The Via Francigena
'All roads lead to Rome'
During the Middle Ages, when pilgrimages to holy places in Europe reached its height, alongside the popular Camino de Santiago was the Via Francigena, The Way through France.
This route was transcribed in the 10th Century by the Archbishop of Canterbury, Sigeric the Serious, when he was returning to Canterbury after being ordained a Cardinal by Pope John XV. The Via Francigena is the main pilgrimage route to Rome from France, though its traditional starting point is Canterbury in England. You can learn more about the history of the Via Francigena on our blog.
We at Follow the Camino would recommend this route as an alternative to the Camino de Santiago if you are looking for more of a challenge. As this route is not as busy as the Camino de Santiago it is not as well waymarked nor does it have the frequency of facilities along the route and so will require more planning ahead of your days walking.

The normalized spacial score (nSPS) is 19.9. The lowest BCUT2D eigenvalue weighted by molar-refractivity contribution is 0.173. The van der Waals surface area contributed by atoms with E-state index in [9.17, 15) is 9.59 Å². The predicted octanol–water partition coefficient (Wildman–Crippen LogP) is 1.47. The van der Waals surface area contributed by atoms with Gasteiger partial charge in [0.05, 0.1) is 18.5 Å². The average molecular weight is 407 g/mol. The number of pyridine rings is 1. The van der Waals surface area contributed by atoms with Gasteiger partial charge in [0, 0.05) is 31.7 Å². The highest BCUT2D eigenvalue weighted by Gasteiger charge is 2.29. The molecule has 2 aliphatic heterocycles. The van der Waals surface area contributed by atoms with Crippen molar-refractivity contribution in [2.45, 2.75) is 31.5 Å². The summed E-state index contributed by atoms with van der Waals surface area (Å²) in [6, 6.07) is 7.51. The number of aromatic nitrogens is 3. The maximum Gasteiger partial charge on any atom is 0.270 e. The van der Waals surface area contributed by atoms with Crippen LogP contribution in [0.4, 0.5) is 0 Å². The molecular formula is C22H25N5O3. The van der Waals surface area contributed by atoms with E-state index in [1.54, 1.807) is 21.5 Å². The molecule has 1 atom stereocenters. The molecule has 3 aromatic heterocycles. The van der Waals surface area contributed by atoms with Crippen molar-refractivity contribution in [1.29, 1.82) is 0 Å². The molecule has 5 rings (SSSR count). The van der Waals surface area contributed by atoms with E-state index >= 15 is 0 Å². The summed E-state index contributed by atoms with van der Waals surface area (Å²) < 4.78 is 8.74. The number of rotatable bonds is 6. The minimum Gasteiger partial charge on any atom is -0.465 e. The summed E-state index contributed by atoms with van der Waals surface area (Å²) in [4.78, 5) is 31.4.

Nonetheless this route is growing in popularity, particularly with pilgrim?s who have completed the Camino de Santiago and are looking to complete a pilgrimage on foot to Rome, the home of the Vatican as well as the tombs of Saints Peter and Paul. This route has also been recognised by the Council of Europe and designated a Major Cultural Route in 2004.
With this growing popularity, we at Follow the Camino have developed 7 manageable sections along this route from Vercelli to Rome. This walk takes you through splendid Italian countryside and Italian towns such as Vercelli, Lucca and Siena. Along the route we have sourced the finest local accommodation and you will also have the opportunity to soak up the local culture whilst sampling the regions wine and food.